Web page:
However to make tourists aware of the attraction of the Deep South will require some investments. Like a good hotel product with investors looking to upgrade some of the existing properties and beef up security. “There is no money for investment for the time being as potential investors are afraid to come here. Nothing has changed over the years,” complains Kannika Dumrongwong, from the Thanong Hotel in Narathiwat and also President of the Tourist Association in Narathiwat. “A good product can attract customers despite the current situation. Our hotel, the CS Pattani, is doing relatively well because of strict safety measures and a good quality of service which help us to attract NGOs as well as many seminars,” tells the soft-spoken Pattani Senator. M. Suwanmongkol has a lot of hope in a bridge project in Tak Bai, which would allow people from Malaysia to come to Narathiwat and its airport in less than an hour. “ The project is approved in principle. And it would be a big economic boost for the region as it is also linked to the extension of the runway at Narathiwat Airport. Then, we could have long haul charter flights directly out of the province, especially during the Hadj pilgrimage in Mecca,” adds Suwanmongkol.

TAT is organising regularly festivals in the region and promotes every year the three Malay-speaking provinces in neighbouring State of Kelantan in Malaysia. “ We went for the first time also in Dubai this year to promote religious tourism with the visit of our historical mosques and Muslim historical sites,” adds Ahman Mad-Adam. A brochure was distributed at the Arabic Travel Mart. More actions followed to attract Muslim communities from the rest of Thailand.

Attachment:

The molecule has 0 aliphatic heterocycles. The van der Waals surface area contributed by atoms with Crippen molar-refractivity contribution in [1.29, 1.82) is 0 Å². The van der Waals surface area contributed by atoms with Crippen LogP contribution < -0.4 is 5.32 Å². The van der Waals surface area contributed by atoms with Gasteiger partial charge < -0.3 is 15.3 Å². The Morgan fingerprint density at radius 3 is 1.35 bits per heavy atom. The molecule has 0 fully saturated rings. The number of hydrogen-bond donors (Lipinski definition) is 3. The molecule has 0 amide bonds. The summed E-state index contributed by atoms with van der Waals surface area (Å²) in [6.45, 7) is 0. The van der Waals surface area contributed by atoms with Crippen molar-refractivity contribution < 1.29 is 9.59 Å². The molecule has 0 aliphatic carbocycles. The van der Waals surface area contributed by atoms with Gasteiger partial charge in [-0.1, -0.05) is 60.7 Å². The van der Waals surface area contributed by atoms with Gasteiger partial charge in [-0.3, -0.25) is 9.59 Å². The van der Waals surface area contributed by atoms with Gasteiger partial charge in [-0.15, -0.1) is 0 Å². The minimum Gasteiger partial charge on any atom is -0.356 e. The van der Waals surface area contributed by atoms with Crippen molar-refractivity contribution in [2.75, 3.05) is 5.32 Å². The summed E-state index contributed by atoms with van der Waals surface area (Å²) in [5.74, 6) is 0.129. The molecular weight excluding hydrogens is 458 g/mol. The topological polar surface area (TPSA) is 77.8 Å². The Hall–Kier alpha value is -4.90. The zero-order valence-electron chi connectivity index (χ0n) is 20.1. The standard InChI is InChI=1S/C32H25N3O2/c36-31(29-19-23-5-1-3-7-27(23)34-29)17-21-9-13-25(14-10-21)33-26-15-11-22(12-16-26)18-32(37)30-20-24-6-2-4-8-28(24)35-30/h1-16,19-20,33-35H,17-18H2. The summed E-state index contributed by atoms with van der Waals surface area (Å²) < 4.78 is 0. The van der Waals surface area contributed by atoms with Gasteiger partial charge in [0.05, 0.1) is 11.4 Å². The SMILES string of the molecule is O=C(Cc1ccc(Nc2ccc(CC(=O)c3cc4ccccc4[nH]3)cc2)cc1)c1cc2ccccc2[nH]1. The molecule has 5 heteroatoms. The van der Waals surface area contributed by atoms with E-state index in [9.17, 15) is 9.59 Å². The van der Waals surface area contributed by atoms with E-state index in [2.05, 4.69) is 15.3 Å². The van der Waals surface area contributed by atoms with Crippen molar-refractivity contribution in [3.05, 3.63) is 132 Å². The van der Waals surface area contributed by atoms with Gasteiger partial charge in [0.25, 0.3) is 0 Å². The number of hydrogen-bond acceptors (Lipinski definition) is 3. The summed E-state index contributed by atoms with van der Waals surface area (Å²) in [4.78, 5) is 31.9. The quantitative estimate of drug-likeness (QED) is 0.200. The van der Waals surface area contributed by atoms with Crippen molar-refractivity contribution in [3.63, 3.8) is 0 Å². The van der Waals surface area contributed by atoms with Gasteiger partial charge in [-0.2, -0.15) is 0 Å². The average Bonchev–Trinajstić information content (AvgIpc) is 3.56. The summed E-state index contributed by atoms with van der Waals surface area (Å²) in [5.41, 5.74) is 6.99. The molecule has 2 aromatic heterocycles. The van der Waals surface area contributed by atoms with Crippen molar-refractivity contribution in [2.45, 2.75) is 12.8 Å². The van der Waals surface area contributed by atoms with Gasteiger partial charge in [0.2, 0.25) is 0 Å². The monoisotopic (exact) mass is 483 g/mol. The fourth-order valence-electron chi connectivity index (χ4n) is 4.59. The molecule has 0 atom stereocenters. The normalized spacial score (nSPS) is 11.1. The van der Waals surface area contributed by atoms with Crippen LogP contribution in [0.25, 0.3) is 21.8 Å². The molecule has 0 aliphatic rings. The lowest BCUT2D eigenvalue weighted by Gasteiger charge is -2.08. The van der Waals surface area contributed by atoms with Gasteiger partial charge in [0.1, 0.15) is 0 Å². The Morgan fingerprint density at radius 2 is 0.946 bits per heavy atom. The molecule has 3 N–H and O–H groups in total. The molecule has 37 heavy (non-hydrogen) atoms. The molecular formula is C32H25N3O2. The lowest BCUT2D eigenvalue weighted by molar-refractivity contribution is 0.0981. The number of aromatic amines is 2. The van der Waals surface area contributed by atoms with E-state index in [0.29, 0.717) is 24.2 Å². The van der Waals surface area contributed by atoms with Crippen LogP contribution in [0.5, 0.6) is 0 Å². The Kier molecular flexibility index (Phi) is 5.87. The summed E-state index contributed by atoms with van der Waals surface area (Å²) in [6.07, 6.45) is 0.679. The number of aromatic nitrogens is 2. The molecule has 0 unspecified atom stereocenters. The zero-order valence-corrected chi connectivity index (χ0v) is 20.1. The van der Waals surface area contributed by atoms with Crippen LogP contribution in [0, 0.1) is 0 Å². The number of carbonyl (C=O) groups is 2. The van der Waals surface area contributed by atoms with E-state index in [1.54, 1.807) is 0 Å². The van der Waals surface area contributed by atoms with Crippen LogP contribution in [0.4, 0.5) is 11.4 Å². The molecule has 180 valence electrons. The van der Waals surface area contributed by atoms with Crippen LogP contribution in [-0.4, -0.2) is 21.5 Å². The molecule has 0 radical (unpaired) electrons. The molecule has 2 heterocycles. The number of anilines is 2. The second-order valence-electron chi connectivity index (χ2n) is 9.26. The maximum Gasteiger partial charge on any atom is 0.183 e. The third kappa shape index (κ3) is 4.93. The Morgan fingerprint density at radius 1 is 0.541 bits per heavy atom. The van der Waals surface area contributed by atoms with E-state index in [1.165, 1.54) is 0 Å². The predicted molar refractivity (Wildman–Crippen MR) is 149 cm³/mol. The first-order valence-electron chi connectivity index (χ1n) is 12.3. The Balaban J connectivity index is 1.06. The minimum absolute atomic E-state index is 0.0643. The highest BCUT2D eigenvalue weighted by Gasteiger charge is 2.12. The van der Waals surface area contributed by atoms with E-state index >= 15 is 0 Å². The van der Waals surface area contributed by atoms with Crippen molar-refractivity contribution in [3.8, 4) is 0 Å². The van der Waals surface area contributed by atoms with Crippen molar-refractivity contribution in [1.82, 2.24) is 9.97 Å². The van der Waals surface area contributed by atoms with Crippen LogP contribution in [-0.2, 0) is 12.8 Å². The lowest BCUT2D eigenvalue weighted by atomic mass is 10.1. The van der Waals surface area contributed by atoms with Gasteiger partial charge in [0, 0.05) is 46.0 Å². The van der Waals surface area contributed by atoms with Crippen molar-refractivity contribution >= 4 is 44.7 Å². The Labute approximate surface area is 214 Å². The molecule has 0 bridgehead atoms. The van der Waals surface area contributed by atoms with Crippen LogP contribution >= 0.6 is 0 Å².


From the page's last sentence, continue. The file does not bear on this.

Thailand’s Deep South has indeed more to offer than generally thought. It has some of the oldest mosques of the Malay world, especially with the Kru Se Mosque in Pattani and the Telor Manok mosque both built some 400 years ago. Near the village of Tak Bai, the historical Wat Chothara Singhe saw the signature of the Anglo-Siamese Treaty, which fixed borders between Malaya and Siam. The treaty celebrates its 100 year anniversary this year. Beside historical sites, visitors could discover and learn about batik manufacturing or visit craftmen carving intricate bird cages. They could also enjoy a visit to many national park, mangrove reserve, wildlife sanctuaries or waterfalls.

A major problem is PR. So far, violent acts have mostly killed any attempt to show another picture of the Deep South and with newspapers portraying only the Southern violence, the region has now gained a very bad reputation. “ We rarely see anything positive about what is happening here,” complains Mad-Adam. “ And maybe we should think about creation of a new source of information with the use of the internet,” he adds. Both local authorities and the private sector agree that more communication could help to generate at least more awareness for the South. Creating a website showing what the three provinces can offer, looking for synergies with Kelantan or Terengganu in Malaysia – which share so much common history and culture- will require willingness rather than big financial resources. Just the willingness…